From the Founder

Manage the Status Quo or Lead the Disruption

I hate change.  I really do.  I like the comfort and contentment that comes with a successful status quo. The problem is that a successful status quo is the present, built upon a strong past.  Unfortunately, the present is not etched in stone for the future. Whether I like it or not – the future involves change, and the change is, by nature, disruptive.

The only thing I hate more than change – is failure.  Failure is what happens when you’re left in the dust when the change crushes our “present.”

In my lifetime there have been many companies that have been crushed by disruption.  The irony is that they could have actually led the disruption.  The fact that they were crushed by other companies was because they chose not to lead the disruption.  They chose to either ignore it or fear it.  And based on results, leading with fear is a bad strategy.

Here are three notable examples we can learn from:

Sears

Sears was once America’s largest retailer.  They began as a mail order catalog company using the postal service to deliver virtually anything, to anyone, almost anywhere, and it dominated its competition for many, many decades.  Sears was Amazon more than 100 years before Amazon. 

In its day, Sears was the 800-pound gorilla that could, and did, decimate smaller retailers.  Unfortunately, Sears was so entrenched in their brick and mortar stores that when the world-wide web was introduced in 1991, they did not have the foresight to lead the way and make the transition.  In fact, just the opposite happened.  Their reaction was to actually shut down their catalog two years later in 1993.  Amazon.com was founded the very next year in 1994.  

Kodak

A friend of mine who retired from Kodak many years ago told me that he felt there were few corporate blunders as staggering as Kodak’s decision to ignore the digital camera market.  This is especially true since Kodak invented the digital camera in 1973, and it went on to be issued a patent for digital cameras in 1978! 

Why, then, would the company that invented the digital camera not pursue this incredible opportunity?  The answer, to them, was obvious.  They did not want to interfere with their highly lucrative film processing business, and they did not believe that people would be interested in looking at photos on a computer. Wrong on both counts.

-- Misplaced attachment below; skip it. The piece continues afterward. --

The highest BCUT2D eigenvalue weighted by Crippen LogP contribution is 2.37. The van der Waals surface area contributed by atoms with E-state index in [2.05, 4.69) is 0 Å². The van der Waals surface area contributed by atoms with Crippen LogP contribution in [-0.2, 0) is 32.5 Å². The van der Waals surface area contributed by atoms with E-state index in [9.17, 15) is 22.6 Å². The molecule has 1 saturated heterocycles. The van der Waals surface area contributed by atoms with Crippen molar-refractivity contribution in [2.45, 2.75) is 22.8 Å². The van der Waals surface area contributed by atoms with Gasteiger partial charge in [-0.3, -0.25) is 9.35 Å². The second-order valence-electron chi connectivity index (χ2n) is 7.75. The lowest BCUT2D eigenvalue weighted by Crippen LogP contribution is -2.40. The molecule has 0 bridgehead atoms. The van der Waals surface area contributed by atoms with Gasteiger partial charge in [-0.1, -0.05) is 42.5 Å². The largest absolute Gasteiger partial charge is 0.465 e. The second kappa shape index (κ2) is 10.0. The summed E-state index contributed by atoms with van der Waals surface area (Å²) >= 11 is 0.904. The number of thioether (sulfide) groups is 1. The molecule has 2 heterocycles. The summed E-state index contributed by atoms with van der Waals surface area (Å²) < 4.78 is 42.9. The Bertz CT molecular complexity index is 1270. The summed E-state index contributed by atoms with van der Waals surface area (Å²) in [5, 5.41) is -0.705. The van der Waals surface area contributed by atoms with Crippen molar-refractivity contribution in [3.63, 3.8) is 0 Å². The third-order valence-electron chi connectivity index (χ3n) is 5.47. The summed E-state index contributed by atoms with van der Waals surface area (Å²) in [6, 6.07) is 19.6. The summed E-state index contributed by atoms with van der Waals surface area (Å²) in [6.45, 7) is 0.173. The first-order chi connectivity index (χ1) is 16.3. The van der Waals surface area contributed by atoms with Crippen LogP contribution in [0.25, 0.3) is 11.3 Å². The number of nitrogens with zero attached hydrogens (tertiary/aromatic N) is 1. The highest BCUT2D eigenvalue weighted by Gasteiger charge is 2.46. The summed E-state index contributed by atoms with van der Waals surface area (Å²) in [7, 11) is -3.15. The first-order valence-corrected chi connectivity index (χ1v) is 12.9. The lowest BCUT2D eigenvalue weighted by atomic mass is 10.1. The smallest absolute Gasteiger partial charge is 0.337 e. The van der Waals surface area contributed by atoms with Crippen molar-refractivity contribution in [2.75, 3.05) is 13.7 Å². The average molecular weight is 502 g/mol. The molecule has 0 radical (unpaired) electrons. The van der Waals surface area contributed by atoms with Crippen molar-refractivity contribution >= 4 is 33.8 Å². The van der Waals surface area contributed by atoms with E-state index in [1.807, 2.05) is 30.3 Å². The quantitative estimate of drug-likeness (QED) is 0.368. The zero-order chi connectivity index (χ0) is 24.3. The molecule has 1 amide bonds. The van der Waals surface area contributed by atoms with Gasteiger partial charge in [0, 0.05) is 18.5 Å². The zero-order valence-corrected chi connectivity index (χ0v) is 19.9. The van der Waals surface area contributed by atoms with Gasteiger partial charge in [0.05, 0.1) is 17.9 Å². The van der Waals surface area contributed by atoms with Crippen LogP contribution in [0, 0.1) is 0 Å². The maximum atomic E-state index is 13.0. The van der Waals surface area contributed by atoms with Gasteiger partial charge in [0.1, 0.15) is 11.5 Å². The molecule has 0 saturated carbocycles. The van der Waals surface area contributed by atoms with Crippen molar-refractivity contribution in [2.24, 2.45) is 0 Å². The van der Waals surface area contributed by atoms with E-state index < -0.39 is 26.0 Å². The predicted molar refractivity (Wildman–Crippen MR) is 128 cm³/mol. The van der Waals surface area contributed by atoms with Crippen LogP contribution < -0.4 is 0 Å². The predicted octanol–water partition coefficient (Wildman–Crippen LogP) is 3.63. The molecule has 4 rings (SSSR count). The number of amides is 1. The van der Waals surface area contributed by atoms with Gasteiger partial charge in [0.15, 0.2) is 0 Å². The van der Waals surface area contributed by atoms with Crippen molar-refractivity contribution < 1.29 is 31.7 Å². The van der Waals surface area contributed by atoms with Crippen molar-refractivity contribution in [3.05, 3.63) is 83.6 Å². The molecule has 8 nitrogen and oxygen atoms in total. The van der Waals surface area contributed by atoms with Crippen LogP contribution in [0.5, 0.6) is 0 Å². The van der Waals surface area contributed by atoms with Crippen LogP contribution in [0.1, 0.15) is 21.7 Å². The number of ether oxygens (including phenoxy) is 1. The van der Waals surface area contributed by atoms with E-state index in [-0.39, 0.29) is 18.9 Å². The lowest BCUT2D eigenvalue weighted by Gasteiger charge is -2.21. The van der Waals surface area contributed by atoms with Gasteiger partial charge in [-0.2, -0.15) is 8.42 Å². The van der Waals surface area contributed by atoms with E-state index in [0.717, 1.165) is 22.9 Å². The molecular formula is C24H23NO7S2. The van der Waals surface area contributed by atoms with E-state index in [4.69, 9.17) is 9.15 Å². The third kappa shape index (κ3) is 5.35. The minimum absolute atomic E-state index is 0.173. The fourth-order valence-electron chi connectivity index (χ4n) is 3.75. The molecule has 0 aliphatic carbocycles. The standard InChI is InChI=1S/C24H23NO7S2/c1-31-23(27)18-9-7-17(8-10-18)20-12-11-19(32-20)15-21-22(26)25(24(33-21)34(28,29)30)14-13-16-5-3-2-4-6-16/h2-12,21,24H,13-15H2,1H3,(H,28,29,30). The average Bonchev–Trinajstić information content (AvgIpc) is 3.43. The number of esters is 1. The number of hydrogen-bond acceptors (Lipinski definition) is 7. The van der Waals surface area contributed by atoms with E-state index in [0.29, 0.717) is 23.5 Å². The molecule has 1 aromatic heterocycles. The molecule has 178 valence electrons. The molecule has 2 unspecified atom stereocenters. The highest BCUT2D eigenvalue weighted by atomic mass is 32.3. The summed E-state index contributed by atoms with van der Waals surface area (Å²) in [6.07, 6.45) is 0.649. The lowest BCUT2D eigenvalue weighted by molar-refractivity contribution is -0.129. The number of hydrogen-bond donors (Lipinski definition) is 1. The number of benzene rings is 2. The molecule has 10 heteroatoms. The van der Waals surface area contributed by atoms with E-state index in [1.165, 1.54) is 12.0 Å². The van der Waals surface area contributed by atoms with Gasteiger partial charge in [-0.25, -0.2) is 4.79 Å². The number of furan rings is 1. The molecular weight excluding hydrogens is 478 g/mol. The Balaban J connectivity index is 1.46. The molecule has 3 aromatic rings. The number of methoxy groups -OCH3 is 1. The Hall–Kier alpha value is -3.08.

Blockbuster

When the winds of change swept through the video industry, Blockbuster was more of a brick than a weather vane. 

In 2000, Netflix approached Blockbuster with a request for Blockbuster to buy them out for roughly $50 million dollars.  Blockbuster turned them down (more than once).  Jim Keyes, the CEO of Blockbuster said in 2008: “Neither Redbox nor Netflix are even on the radar screen in terms of competition.”

By the time Blockbuster saw the success of the new Netflix model, they made several attempts to copy it.  However, they were too late.

Today, Blockbuster is bankrupt, and Netflix is worth over $100 billion!

Changing the world is always disruptive.  Today, more than ever, we need to choose to change before we are forced to change.  By the time a business is forced to change, it is probably too late.

Social scientists refer to this as the “threshold model of collective behavior.” For decades I have called this “concept recognition model.”  When I was young, people didn’t think they needed answering machines – until enough people thought they did, and then they were everywhere, used by virtually everyone.  Later, people didn’t see the need, nor the value, for fax machines. Until enough people did – and then everyone had one.  In the 90’s I met many people that had no intention of ever using email.  Now, I can count on one hand the number of people I know who don’t have an email address (and they are all over 70). Before people adopt a new concept, early adopters embrace the new process or equipment.  Later the resistant population joins in, and, under the right conditions, there is a viral cascade of change.

In today’s changing world, we will either manage the status quo which will eventually result in failure, or we can lead the disruption which is likely to lead to the reinvention of our business and possibly an industry. 

In the meantime you must decide: Be disrupted, or be the disruption.  I vote to be the disruption.

Called the “father of modern networking” by CNN, Dr. Ivan Misner is a New York Times bestselling author.  He is also the Founder & Chief Visionary Officer of BNI (www.bni.com), the world’s largest business networking organization.  His latest book, Who’s in Your Room, The Secret to Creating Your Best Life,  is available at bookstores and at Amazon.com.

 

 

 

Category

Category

Recent Posts

Subscribe to our newsletter

Related Articles
Don’t Stop Networking – Just Do it Differently
From the Founder
Don’t Stop Networking – Just Do it Differently

By BNI Staff April 27, 2020

Because of the pandemic, the world’s a crazy place to live in right now. Most all of us are quarantined...

Read Article
How a $5,000 Student Loan Became a Multi-Million Dollar Business
From the Founder
How a $5,000 Student Loan Became a Multi-Million Dollar Business

By BNI Staff February 11, 2020

Before I tell this story, let me say up front – I used the student loan in this story to...

Read Article
Founder’s Reflections
From the Founder
Founder’s Reflections

By BNI Staff January 07, 2020

Reflections from Dr. Ivan Misner 35 years ago, I put together about 20 people in a small coffee shop in...

Read Article

© 2020 BNI Global, LLC